Department of Education: Student Assistance General Provisions, Federal Perkins Loan Program, Federal Family Education Loan Program, William D. Ford Federal Direct Loan Program, and Teacher Education Assistance for College and Higher Education Grant Program

GAO-17-222R: Nov 16, 2016

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(202) 512-8156
jonessa@gao.gov

 

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GAO reviewed the Department of Education's (Education) new rule on Student Assistance General Provisions, Federal Perkins Loan Program, Federal Family Education Loan Program, William D. Ford Federal Direct Loan Program, and Teacher Education Assistance for College and Higher Education Grant Program. GAO found that (1) the final rule (a) establishes a new federal standard and a process for determining whether a borrower has a defense to repayment on a loan based on an act or omission of a school under the William D. Ford Federal Direct Loan Program; (b) prohibits participating schools from using certain contractual provisions regarding dispute resolution processes, such as pre-dispute arbitration agreements or class action waivers, and requires certain notifications and disclosures by schools regarding their use of arbitration; (c) codifies Education's current policy regarding the impact that discharges have on the 150 percent Direct Subsidized Loan Limit; (d) amends the Student Assistance General Provisions regulations to revise the financial responsibility standards and add disclosure requirements for schools; and (e) amends the discharge provisions in the Federal Perkins Loan (Perkins Loan), Direct Loan, Federal Family Education Loan, and Teacher Education Assistance for College and Higher Education Grant programs; and (2) the final rule did not discuss the Unfunded Mandates Act but in its submission to us, Education indicated that the Act was not applicable.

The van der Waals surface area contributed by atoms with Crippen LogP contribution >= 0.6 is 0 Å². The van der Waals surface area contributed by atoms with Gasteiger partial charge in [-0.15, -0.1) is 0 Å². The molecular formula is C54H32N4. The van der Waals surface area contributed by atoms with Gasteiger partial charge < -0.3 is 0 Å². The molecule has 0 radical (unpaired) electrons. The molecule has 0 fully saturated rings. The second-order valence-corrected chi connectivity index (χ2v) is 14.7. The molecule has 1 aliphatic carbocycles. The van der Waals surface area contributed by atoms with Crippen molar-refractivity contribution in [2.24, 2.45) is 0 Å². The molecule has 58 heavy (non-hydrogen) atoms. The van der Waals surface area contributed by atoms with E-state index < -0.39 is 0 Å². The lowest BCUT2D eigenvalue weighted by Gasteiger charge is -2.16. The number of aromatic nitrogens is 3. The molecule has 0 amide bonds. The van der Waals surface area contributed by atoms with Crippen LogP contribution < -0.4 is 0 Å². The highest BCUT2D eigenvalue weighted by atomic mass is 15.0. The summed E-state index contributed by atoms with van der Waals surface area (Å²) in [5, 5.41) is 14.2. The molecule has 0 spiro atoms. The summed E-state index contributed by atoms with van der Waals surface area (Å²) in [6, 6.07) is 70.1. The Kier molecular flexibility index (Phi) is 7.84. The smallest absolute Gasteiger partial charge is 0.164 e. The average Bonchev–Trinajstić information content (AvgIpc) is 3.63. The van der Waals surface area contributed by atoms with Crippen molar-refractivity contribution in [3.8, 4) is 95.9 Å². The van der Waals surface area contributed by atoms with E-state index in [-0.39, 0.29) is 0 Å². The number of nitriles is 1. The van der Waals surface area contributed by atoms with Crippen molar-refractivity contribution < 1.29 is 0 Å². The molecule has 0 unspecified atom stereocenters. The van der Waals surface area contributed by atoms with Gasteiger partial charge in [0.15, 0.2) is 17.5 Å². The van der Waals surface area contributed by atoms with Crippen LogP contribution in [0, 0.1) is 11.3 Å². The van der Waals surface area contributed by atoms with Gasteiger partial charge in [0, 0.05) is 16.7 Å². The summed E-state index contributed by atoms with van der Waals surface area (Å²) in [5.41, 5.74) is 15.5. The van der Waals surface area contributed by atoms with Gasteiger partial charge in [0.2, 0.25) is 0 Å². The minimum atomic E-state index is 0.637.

B-328548

November 16, 2016

The Honorable Lamar Alexander
Chairman
The Honorable Patty Murray
Ranking Member
Committee on Health, Education, Labor, and Pensions
United States Senate

The Honorable John Kline
Chairman
The Honorable Robert C. “Bobby” Scott
Ranking Member
Committee on Education and the Workforce
House of Representatives

Subject: Department of Education: Student Assistance General Provisions, Federal Perkins Loan Program, Federal Family Education Loan Program, William D. Ford Federal Direct Loan Program, and Teacher Education Assistance for College and Higher Education Grant Program

Pursuant to section 801(a)(2)(A) of title 5, United States Code, this is our report on a major rule promulgated by the Department of Education (Education) entitled “Student Assistance General Provisions, Federal Perkins Loan Program, Federal Family Education Loan Program, William D. Ford Federal Direct Loan Program, and Teacher Education Assistance for College and Higher Education Grant Program” (RIN: 1840-AD19).  We received the rule on November 2, 2016.  It was published in the Federal Register as final regulations on November 1, 2016.  81 Fed. Reg. 75,926.